The magnificent Abbots Cliff House, now a luxury guest house, was a former WW2 ‘Y Station’ for intercepting German Naval transmissions and sending information back to Station X – which we now know as Bletchley Park – and the women stationed here helped break the Enigma Code.

Abbots Cliff also houses a spectacular sound mirror. These acoustic mirrors were intended to provide early warning of incoming enemy aircraft. These worked by focusing the sound from the plane’s engine so it could be heard before it was visible.

The first mirrors or ‘dishes’ were cut directly into the chalk to try and reflect the sound. These early beginnings soon gave way to larger and more complicated structures made of concrete.

Sound mirrors worked using a curved surface to concentrate sound waves into a central point, which were picked up by a sound collector and later by microphones. An operator using a stethoscope would be stationed near the sound mirror and would need specialist training in identifying different sounds. Distinguishing the complexity of sound was so difficult that the operators could only listen for around 40 minutes. On a lighter note, the beach at the foot of Abbots Cliff is quite popular with naturists!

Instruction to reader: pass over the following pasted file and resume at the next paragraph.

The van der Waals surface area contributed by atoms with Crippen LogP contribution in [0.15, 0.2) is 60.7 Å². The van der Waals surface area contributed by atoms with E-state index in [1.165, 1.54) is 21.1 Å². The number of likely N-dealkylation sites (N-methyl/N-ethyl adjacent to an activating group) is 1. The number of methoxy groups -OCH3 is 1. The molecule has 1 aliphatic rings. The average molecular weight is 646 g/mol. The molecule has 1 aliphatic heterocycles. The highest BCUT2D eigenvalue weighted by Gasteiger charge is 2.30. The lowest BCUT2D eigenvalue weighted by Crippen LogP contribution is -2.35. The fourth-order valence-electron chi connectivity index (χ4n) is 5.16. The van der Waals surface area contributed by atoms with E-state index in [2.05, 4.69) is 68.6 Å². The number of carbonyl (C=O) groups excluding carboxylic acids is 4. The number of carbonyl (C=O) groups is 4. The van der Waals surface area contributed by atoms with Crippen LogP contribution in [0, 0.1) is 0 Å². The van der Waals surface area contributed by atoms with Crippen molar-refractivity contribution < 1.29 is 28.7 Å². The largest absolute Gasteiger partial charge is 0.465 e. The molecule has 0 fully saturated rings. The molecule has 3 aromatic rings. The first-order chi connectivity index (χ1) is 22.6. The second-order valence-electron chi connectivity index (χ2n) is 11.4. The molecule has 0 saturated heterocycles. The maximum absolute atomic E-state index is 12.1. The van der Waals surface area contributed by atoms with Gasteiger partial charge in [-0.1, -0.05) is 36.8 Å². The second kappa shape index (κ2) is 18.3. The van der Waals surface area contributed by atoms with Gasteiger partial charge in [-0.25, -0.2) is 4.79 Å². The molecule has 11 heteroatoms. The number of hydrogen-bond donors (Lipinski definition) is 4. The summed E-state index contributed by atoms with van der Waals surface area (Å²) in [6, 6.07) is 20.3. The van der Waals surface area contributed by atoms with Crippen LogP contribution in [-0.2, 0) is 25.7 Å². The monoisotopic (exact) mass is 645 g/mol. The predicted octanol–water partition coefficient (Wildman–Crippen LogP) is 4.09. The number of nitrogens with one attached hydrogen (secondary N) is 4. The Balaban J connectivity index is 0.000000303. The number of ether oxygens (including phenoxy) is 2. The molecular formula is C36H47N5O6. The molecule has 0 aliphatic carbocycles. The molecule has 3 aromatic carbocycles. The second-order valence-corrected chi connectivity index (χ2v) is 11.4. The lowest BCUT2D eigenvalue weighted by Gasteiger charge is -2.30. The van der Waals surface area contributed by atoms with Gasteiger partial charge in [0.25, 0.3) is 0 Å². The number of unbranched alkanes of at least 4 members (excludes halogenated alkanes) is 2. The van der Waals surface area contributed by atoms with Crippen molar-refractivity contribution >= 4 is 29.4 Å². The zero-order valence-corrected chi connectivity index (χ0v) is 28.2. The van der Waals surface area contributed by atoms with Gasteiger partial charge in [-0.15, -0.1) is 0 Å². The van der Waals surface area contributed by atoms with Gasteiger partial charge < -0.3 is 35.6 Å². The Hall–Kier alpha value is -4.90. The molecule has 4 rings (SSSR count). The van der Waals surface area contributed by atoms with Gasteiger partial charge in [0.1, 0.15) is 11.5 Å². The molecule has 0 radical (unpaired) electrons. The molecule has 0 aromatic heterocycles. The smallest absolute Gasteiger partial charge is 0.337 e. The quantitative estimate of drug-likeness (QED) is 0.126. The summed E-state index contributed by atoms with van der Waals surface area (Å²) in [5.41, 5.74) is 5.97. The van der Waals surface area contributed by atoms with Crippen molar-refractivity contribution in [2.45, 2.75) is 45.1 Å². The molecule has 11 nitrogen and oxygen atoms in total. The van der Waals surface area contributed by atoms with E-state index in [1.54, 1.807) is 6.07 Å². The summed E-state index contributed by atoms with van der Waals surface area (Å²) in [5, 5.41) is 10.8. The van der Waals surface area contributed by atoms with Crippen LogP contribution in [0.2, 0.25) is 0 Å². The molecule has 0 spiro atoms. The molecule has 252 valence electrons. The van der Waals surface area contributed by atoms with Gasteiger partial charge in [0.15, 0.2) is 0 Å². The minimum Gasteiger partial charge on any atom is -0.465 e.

Samphire Hoe

This rare and beautiful habitat is actually land reclaimed from the sea and was constructed using the waste from the Channel Tunnel excavations to fill a large concrete lagoon. The name comes from the term hoe meaning a piece of land that juts out into the sea and the rock samphire that grows there. Over 200 species of plants, including the rare early spider orchid, 120 species of bird and 30 of butterfly have been recorded. Sheep and cows graze on Samphire Hoe meadows.